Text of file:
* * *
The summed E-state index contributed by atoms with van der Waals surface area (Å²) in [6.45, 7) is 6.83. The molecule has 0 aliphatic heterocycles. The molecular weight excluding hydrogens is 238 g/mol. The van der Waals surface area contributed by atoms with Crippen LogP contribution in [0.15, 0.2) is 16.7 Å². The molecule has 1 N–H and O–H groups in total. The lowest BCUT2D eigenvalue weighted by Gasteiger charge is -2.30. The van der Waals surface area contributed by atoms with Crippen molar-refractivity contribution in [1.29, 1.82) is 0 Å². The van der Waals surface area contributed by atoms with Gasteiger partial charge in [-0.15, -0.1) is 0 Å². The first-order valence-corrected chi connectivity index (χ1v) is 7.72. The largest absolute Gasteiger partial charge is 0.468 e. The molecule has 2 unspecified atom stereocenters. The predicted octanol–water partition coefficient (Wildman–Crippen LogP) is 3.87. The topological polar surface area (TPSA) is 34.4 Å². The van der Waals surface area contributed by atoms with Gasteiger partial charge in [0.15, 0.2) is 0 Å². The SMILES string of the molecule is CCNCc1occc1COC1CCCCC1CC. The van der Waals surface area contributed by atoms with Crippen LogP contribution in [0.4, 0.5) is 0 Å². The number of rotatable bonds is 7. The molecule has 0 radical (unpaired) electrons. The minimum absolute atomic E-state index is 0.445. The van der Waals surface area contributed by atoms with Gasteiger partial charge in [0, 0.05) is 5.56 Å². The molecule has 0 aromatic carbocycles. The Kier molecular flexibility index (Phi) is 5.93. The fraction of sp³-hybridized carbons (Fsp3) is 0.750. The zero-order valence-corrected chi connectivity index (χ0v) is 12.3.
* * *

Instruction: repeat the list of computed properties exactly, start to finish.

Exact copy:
The summed E-state index contributed by atoms with van der Waals surface area (Å²) in [6.45, 7) is 6.83. The molecule has 0 aliphatic heterocycles. The molecular weight excluding hydrogens is 238 g/mol. The van der Waals surface area contributed by atoms with Crippen LogP contribution in [0.15, 0.2) is 16.7 Å². The molecule has 1 N–H and O–H groups in total. The lowest BCUT2D eigenvalue weighted by Gasteiger charge is -2.30. The van der Waals surface area contributed by atoms with Crippen molar-refractivity contribution in [1.29, 1.82) is 0 Å². The van der Waals surface area contributed by atoms with Gasteiger partial charge in [-0.15, -0.1) is 0 Å². The first-order valence-corrected chi connectivity index (χ1v) is 7.72. The largest absolute Gasteiger partial charge is 0.468 e. The molecule has 2 unspecified atom stereocenters. The predicted octanol–water partition coefficient (Wildman–Crippen LogP) is 3.87. The topological polar surface area (TPSA) is 34.4 Å². The van der Waals surface area contributed by atoms with Gasteiger partial charge in [0.15, 0.2) is 0 Å². The SMILES string of the molecule is CCNCc1occc1COC1CCCCC1CC. The van der Waals surface area contributed by atoms with Crippen LogP contribution in [0.4, 0.5) is 0 Å². The number of rotatable bonds is 7. The molecule has 0 radical (unpaired) electrons. The minimum absolute atomic E-state index is 0.445. The van der Waals surface area contributed by atoms with Gasteiger partial charge in [0, 0.05) is 5.56 Å². The molecule has 0 aromatic carbocycles. The Kier molecular flexibility index (Phi) is 5.93. The fraction of sp³-hybridized carbons (Fsp3) is 0.750. The zero-order valence-corrected chi connectivity index (χ0v) is 12.3.